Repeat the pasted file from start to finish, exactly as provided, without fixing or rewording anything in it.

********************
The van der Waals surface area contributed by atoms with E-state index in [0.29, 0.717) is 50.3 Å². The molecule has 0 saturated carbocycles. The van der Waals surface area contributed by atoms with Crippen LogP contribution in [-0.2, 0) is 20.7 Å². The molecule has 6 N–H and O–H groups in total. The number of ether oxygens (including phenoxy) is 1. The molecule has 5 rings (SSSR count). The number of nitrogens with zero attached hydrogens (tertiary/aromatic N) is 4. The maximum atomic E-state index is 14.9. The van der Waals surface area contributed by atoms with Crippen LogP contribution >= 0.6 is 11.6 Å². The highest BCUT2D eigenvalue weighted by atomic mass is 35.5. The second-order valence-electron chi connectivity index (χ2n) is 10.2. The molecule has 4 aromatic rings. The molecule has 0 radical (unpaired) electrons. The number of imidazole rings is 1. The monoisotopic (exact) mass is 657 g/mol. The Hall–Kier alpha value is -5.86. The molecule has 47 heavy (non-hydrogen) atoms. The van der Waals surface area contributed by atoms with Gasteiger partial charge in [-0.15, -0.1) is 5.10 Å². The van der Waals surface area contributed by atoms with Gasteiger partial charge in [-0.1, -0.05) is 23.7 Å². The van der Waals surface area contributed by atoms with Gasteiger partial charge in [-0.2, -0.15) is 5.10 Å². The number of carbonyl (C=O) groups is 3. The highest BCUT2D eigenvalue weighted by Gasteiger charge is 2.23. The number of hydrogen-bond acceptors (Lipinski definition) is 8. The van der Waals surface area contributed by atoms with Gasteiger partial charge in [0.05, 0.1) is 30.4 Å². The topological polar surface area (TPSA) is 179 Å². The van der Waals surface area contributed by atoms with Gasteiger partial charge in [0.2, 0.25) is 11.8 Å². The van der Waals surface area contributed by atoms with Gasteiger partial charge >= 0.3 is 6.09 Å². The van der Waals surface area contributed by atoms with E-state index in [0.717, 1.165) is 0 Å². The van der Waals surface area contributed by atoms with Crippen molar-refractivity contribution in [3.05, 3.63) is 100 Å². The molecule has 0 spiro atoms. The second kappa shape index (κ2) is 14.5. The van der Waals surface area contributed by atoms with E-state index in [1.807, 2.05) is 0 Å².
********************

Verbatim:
The van der Waals surface area contributed by atoms with E-state index in [0.29, 0.717) is 50.3 Å². The molecule has 0 saturated carbocycles. The van der Waals surface area contributed by atoms with Crippen LogP contribution in [-0.2, 0) is 20.7 Å². The molecule has 6 N–H and O–H groups in total. The number of ether oxygens (including phenoxy) is 1. The molecule has 5 rings (SSSR count). The number of nitrogens with zero attached hydrogens (tertiary/aromatic N) is 4. The maximum atomic E-state index is 14.9. The van der Waals surface area contributed by atoms with Crippen LogP contribution >= 0.6 is 11.6 Å². The highest BCUT2D eigenvalue weighted by atomic mass is 35.5. The second-order valence-electron chi connectivity index (χ2n) is 10.2. The molecule has 4 aromatic rings. The molecule has 0 radical (unpaired) electrons. The number of imidazole rings is 1. The monoisotopic (exact) mass is 657 g/mol. The Hall–Kier alpha value is -5.86. The molecule has 47 heavy (non-hydrogen) atoms. The van der Waals surface area contributed by atoms with Gasteiger partial charge in [-0.15, -0.1) is 5.10 Å². The van der Waals surface area contributed by atoms with Gasteiger partial charge in [-0.1, -0.05) is 23.7 Å². The van der Waals surface area contributed by atoms with Gasteiger partial charge in [-0.2, -0.15) is 5.10 Å². The number of carbonyl (C=O) groups is 3. The highest BCUT2D eigenvalue weighted by Gasteiger charge is 2.23. The number of hydrogen-bond acceptors (Lipinski definition) is 8. The van der Waals surface area contributed by atoms with Gasteiger partial charge in [0.05, 0.1) is 30.4 Å². The topological polar surface area (TPSA) is 179 Å². The van der Waals surface area contributed by atoms with Gasteiger partial charge in [0.2, 0.25) is 11.8 Å². The van der Waals surface area contributed by atoms with Gasteiger partial charge >= 0.3 is 6.09 Å². The van der Waals surface area contributed by atoms with E-state index in [0.717, 1.165) is 0 Å². The van der Waals surface area contributed by atoms with Crippen molar-refractivity contribution in [3.05, 3.63) is 100 Å². The molecule has 0 spiro atoms. The second kappa shape index (κ2) is 14.5. The van der Waals surface area contributed by atoms with E-state index in [1.807, 2.05) is 0 Å².